The Paper - Page 6 - Importing the Project
The Workflow of C++ Game-Development on a Series 60 Platform device
Andreas Jakl, Revision 1.0, July 2004
3.2 Importing the project
The following chapters describe how you can import the game project into your installation of the Symbian OS SDK for Series 60 and presents several workflow tactics.
3.2.1 Structure of the game
The Journey has been designed with an object oriented approach. Building on the framework provided by the AppWizard , several classes have been added to take care of different tasks. The basic concept is the same as described in chapter 2.4.1.
The game uses two different views, one for the menu and another one for the game itself. While this separation is a bit more work to implement, it has many advantages. The better organization of data and variables is an especially important benefit for applications with a more complex graphical menu.
The following chapters describe the classes specific to this application and provide a fundamental understanding of how the game works.
Some functionality needs to be available in multiple areas of the application, including methods to load bitmaps and to get the drive letter. This is implemented by using distinct namespaces. The file Bitmapmethods.cpp , provided by Nokia, encapsulates many functions which help with the handling of bitmaps. JourneyFunctions.cpp contains the function to add the drive and path of the application to a filename so that functions work no matter where the application has been installed.
The menu view and control
The classes CJourneyVMenu and CJourneyCMenu make up the routines that provide the intro picture and partly handle the menu required to start the game.
When the menu is being displayed, the game checks if a saved game file exists. If one does not, the Continue Game option is dimmed and not available.
The game view and control
While the view class is responsible for handling key presses, the control owns the text box and handles the drawing of the user interface.
This class is responsible for the game logic. It handles the text and pictures that are displayed. It also contains the timer functionality which is activated when the game waits for the user to move to another cell-id. Furthermore, it is responsible for loading and saving the game progress file, details can be read in chapter 4.3.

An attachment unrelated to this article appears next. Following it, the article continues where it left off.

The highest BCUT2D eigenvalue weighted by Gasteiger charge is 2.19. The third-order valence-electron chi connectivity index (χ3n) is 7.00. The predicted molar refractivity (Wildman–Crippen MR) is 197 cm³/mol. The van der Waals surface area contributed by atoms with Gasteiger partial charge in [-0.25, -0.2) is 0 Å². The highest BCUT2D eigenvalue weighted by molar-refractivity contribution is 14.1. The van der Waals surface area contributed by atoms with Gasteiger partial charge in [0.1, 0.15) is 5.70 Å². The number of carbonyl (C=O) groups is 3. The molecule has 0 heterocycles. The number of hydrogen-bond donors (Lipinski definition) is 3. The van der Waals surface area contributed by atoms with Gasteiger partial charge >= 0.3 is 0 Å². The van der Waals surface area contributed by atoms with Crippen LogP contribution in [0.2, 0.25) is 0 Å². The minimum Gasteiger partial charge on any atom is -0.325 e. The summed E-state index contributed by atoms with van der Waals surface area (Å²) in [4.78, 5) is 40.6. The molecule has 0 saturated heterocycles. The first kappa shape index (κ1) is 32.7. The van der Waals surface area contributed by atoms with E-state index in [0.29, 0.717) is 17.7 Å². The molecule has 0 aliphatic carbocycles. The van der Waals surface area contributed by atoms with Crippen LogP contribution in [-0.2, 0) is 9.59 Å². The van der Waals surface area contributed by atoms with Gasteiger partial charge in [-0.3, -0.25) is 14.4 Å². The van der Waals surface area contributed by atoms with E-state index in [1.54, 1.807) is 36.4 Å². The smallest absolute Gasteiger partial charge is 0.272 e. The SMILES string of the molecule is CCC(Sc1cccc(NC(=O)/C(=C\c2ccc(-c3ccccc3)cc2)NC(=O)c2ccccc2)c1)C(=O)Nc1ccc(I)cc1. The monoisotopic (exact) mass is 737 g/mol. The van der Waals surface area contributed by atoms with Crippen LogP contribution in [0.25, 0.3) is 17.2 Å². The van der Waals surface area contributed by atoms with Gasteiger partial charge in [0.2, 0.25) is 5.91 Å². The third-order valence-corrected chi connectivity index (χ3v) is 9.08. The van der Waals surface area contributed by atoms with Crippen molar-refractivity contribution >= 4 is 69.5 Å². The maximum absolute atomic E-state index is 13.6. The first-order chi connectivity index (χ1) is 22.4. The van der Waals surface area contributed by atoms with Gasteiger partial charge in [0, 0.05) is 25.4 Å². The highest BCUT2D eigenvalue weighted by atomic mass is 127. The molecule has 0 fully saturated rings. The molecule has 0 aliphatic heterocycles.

Location servicing class
The CJourneyLocation class takes care of getting and managing cell ids. The game uses a concept of defined areas, which are cell ids that have a special meaning to the game, such as the Detective bureau or the Bar . Building on that, the class provides functionality to wait for and check if the user has returned to an area, and to wait until he gets to a new cell-id, which can be defined as the next area or as no special area ( Streets ) if the locations should be farther apart.
The data structure containing game information and the story is prepared by this class and is accessed by the game engine. It mainly associates the text resource ids from the localized language files and the bitmap ids with the iTalkInfos array.
3.2.2 Additional dependencies
As has been outlined previously, getting the network information that contains the cell id works fine on Series 60 phones. However, the header file with the definitions of the required functions is only part of the public SDK for the Nokia Communicator 92009. The file etelbgsm.h has to be extracted from it and put into the epoc32\Include\ folder of your Symbian OS SDK for Series 60 installation . The Nokia 9200 runs Symbian OS v6.0 and Series 80, but the file is compatible with Series 60. While this header enables many other functions, only the code to get the current network info is needed here.